A spark, not a fire. With the local and national economies churning out positive job growth, thin shafts of light have become visible in the gloomy Phoenix area office market. Demand inched ahead of new supply last year. And with no construction delivering year-to-date in 2012, moderate positive net absorption, the theme through the first two quarters, applied additional tightening. These small improvements, however, are dwarfed by an extraordinarily high vacancy factor, an effect of the severe economic downturn and, at the time, ongoing additions of new supply. Rents to date, accordingly, have been unable to manifest a decisive return to growth. And construction, while increasing at the margins with a few recent starts and a few new plans, mainly in the East Valley, remains muted. Recovery, while generally expected, may run slow for a while.
Not since 1990, when the volume of vacant stock was considerably smaller, did the Phoenix area office market see a vacancy rate higher than the 26.6% reported for first quarter 2011, the peak rate of the latest cycle. The 18.6 million square feet thus represented was unprecedented. With absorption running positive through recent quarters, a gradual downward trend has emerged. The rate for the second quarter of 2012 was 25.9% (representing 18.3 million square feet), down 10 basis points from quarter before, down 60 year-over-year. Meanwhile, construction has ceased. With no new standard competitive space expected to deliver all told in 2012, additional improvement is likely for occupancy. Still, Reis expects the vacancy rate to remain above 20.0% into 2015. Sublease space, meanwhile, accounts for 11.0% of total vacancy (about 2 million square feet), same as the national rate.
With Class A projects dominating recent construction and Class A landlords driven by high vacancy to offer concessions on rents, “flight to quality” has been a recent factor. At 27.5%, second quarter Class A vacancy was down 100 basis points year-over-year. The second quarter 23.9% Class B/C rate was down only 20 points over the same span. “Landlords,” notes Jones Lang LaSalle in a second quarter report on the local market, “are still seeking a number of tenants in the market seeking to make that flight.”
SUPPLY AND DEMAND
Digging out. The harsh realities of the latest recession produced a demand to supply deficit on the order of 11.7 million square feet over the three-year span 2008-2010 as the completion of 4.6 million square feet of new space was met by net absorption at negative 7 million. With construction brought to a near halt and absorption back on positive ground, the market is slowly digging itself out from that deep hole.
While net absorption ran in excess of same-year new supply by only 132,000 square feet all told last year, the recovery trend nonetheless finally was underway. The lack of new space deliveries during the first half of 2012, then, was accompanied by net absorption at 161,000 square feet representing additional, slightly larger steps. With activity expected to accelerate, a year-end total of about 500,000 square feet is anticipated along with no additions to supply. In what seems to reflect the “flight to quality” cited as a current factor, net absorption of Class A space during the first half of the year was counted at 183,000 square feet while the year-to-date Class B/C total was negative 22,000. “With the latest round of construction far behind us and with the market beginning to show signs of turning,” comments Jones Lang LaSalle, “landlords are poised for what will likely be home to some of the strongest demand for office space in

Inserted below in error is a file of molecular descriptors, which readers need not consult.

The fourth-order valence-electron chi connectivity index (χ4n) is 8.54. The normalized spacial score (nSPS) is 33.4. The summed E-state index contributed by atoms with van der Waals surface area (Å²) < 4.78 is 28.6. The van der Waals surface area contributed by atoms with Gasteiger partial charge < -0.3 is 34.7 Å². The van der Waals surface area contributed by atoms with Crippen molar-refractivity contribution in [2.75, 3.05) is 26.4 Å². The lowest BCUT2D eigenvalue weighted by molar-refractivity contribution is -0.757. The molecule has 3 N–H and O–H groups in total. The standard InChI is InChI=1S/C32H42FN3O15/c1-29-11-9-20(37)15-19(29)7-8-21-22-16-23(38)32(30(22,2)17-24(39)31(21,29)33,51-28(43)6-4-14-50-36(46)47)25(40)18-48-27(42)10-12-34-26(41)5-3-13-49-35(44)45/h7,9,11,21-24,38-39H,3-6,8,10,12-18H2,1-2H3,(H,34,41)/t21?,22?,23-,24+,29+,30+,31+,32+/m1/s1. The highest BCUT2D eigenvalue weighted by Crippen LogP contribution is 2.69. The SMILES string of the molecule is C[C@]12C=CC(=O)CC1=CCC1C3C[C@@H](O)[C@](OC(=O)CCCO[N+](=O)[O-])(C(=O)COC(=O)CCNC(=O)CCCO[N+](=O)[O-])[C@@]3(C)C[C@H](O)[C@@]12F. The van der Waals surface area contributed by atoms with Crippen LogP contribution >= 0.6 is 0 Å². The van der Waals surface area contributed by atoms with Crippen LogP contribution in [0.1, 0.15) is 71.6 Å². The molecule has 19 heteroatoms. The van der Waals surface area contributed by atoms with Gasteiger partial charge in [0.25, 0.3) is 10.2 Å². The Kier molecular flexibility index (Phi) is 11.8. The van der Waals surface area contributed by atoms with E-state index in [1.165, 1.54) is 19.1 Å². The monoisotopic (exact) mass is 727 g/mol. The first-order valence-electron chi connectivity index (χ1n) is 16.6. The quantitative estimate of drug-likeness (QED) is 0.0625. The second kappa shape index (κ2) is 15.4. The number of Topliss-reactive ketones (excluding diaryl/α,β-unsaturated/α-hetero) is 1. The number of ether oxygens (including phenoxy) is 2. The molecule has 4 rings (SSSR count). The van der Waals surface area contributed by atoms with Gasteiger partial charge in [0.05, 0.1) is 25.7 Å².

the country.” Despite the high overall vacancy, meanwhile, larger users (100,000 square feet or greater) “are experiencing tighter market conditions and fewer choices,” notes Jones Lang LaSalle. This has resulted in a growing urgency in that renter cohort, which could impact absorption in the period ahead.
Construction, meanwhile, remains quiet. Three projects with a combined total of 342,200 square feet broke ground in 2012 to date (none others are expected). One is an 114,100-square-foot single-tenant building. The others are competitive buildings in local office parks. “No significant office projects are currently planned to break ground during the balance of 2012,” notes Jones Lang LaSalle. Indeed, none on Reis’ list of general purpose projects has been assigned a start date. Still, notes Cushman & Wakefield in a second quarter report, “Phoenix is poised for sustained growth that will prompt speculative construction.” By 2014, Reis expects annual completions will have returned to the 1-million-square-foot-plus level, familiar territory for this market.
The year 2011 was the fourth in a row to see overall losses in average asking and effective lease rates even as stabilization emerged in the course of the year. Given the high vacancy and competitive environment, however, only small increases have followed year-to-date in 2012. At $22.30 psf and $17.32 psf, mean asking and effective rates for second quarter were up 0.4% and 0.3% since year-end (growth at 0.0% is indicated for both rates for second quarter alone). Increases slightly above 1.0% are forecast for both rates for the year.
“Landlords,” observes Jones Lang LaSalle, “continue to offer generous concession packages, along with very competitive rental rates” in hopes of generating tenant flight to quality. Notes Cushman & Wakefield, “Several large lease signings drew considerable concessions indicating that enticements for tenants are still required in the market.” See Special Real Estate Factors for additional commentary on landlord concessions.